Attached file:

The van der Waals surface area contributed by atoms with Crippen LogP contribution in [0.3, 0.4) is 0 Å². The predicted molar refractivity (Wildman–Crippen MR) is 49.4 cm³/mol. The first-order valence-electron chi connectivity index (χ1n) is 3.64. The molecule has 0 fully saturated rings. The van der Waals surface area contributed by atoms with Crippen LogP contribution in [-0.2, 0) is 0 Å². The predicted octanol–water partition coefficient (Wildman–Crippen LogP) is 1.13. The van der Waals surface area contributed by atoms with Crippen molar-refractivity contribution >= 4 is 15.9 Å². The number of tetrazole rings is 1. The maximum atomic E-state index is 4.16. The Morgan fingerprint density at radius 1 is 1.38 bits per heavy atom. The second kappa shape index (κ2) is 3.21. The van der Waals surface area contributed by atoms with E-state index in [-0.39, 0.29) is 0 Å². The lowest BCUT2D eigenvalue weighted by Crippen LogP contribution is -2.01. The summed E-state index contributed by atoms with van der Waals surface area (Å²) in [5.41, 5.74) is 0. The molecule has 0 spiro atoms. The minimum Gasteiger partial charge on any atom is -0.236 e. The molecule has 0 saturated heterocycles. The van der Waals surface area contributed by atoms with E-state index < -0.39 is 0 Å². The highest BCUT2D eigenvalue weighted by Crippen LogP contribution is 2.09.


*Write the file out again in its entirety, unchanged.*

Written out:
The van der Waals surface area contributed by atoms with Crippen LogP contribution in [0.3, 0.4) is 0 Å². The predicted molar refractivity (Wildman–Crippen MR) is 49.4 cm³/mol. The first-order valence-electron chi connectivity index (χ1n) is 3.64. The molecule has 0 fully saturated rings. The van der Waals surface area contributed by atoms with Crippen LogP contribution in [-0.2, 0) is 0 Å². The predicted octanol–water partition coefficient (Wildman–Crippen LogP) is 1.13. The van der Waals surface area contributed by atoms with Crippen molar-refractivity contribution >= 4 is 15.9 Å². The number of tetrazole rings is 1. The maximum atomic E-state index is 4.16. The Morgan fingerprint density at radius 1 is 1.38 bits per heavy atom. The second kappa shape index (κ2) is 3.21. The van der Waals surface area contributed by atoms with E-state index in [-0.39, 0.29) is 0 Å². The lowest BCUT2D eigenvalue weighted by Crippen LogP contribution is -2.01. The summed E-state index contributed by atoms with van der Waals surface area (Å²) in [5.41, 5.74) is 0. The molecule has 0 spiro atoms. The minimum Gasteiger partial charge on any atom is -0.236 e. The molecule has 0 saturated heterocycles. The van der Waals surface area contributed by atoms with E-state index < -0.39 is 0 Å². The highest BCUT2D eigenvalue weighted by Crippen LogP contribution is 2.09.